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Penalties against 7-Eleven franchisees top $1 million

By Jeff Salton on July 26th, 2017

Paying workers a flat rate of $13 an hour and trying to hide it from the Fair Work Ombudsman has cost a former 7-Eleven franchisee a lot more than he was initially ‘saving’.

After having to pay back workers their entitlements ($19,937), the former Brisbane 7-Eleven operator has now been hit with $168,000 in penalties for short-changing workers and falsifying records to conceal the underpayments.

The orders imposed by the Federal Circuit Court were the result of litigation by the Fair Work Ombudsman (FWO). Brisbane man Jim Chien-Ching Chang admitted that his company had paid staff flat hourly rates as low as $13 an hour, resulting in significant underpayment of the minimum hourly rate, casual loadings and penalty rates for shift and weekend work that employees were owed under the General Retail Award 2010.

One employee was underpaid $13,962 between July 2013 and August 2014, while the others were underpaid amounts ranging from $203 to $1835 for shorter periods of work. All underpayments have now been rectified.

Mr Chang also made false and misleading entries into the 7-Eleven payroll system and provided false records to the FWO.

As the former franchisee of the Vulture Street, West End store, Mr Chang has been ordered to pay $28,000 and his company JS Top Pty Ltd to pay $140,000. (Mr Chang and his company sold the 7-Eleven franchise in late 2016 and the franchise is now operated by an entity unrelated to these contraventions.)

Late night tri-State ‘sting’

Mr Chang’s store was one of 20 7-Eleven outlets targeted for surprise night-time visits by the FWO as part of a tri-State operation in September 2014.
Court-imposed penalties against 7-Eleven operators have now topped $1 million in litigations initiated by the FWO.

In penalising Mr Chang, Judge Michael Jarrett found that the former franchisee knew the relevant Award that applied but had: “… established a business model that relied upon a deliberate disregard of the employees’ workplace entitlements and a course of conduct designed to conceal that deliberate disregard”.

Judge Jarrett found no evidence that the company’s contraventions were motivated by poor cash flow saying: “rather, it seems, the company’s profit has been enhanced by the underpayments concerned”.

The FWO has taken legal action against nine 7-Eleven operators since 2009. Three operators are still before the courts.

Fair Work Ombudsman Natalie James said the substantial penalties imposed send a clear message that exploiting overseas workers is serious conduct that will not be tolerated.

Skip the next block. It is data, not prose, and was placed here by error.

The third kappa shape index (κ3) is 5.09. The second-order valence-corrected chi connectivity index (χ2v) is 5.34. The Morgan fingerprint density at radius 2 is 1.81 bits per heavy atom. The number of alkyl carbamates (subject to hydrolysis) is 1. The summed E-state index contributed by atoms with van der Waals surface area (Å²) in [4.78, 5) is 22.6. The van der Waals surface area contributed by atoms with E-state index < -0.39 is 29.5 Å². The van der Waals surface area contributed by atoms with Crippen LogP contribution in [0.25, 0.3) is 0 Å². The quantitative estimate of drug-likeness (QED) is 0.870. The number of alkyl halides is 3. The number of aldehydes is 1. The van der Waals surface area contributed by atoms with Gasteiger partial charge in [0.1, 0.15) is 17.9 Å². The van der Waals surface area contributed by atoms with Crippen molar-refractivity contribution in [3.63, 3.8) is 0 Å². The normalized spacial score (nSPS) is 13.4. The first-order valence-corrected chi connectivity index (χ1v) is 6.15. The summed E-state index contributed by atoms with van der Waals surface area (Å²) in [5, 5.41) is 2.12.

“The deliberate nature of the underpayments and the lengths that Mr Chang went to in order to hide his conduct from us and from the 7-Eleven head office is of grave concern. Mr Chang was fully aware of his lawful obligations and chose to manipulate the system in order to undercut the entitlements of vulnerable workers.

“We are pleased that the Court has seen fit to penalise such blatant conduct and hope that this serves as a warning that such behaviour will be penalised,” Ms James said.

Don’t be surprised!

Know what your workers are entitled to and pay them accordingly, seems to be the message from the FWO. One of the quickest and easiest ways to do this is by ordering your copy of The Wages Guide today.

The Wages Guide provides a snapshot of current wages legislation in Australia and is a useful guide for anyone in business who needs to pay wages. It clearly explains the obligations you have to your employees when it comes to wages. In it, you’ll find:

  • a detailed explanation of your legal obligations regarding wages;
  • how to determine which wage entitlements apply to your employees; and
  • 4 essential document templates to help you manage wages in your workplace

In The Wages Guide you’ll also get:

  • your wage obligations explained in clear, easy-to-understand terms;
  • 2 easy-to-follow flowcharts that will help you determine:
    – exactly what minimum wage applies to your employees;
    – whether they are entitled to overtime, penalties or shift allowances;
  • a simple 3-step guide to help you calculate an annualised salary;
  • 6 vital requirements that must be met when making an Award Flexibility Agreement;
  • the 6 most commonly asked questions about wages – answered;
  • how to determine if you can relocate an employee; and
  • much, much more…

In any employment relationship in Australia, workers can expect to be paid fairly for the service they provide. The Wages Guide will help you understand your minimum wage requirements to ensure you avoid costly legal action and achieve the best outcome for your workers and your business.

Get your copy today!





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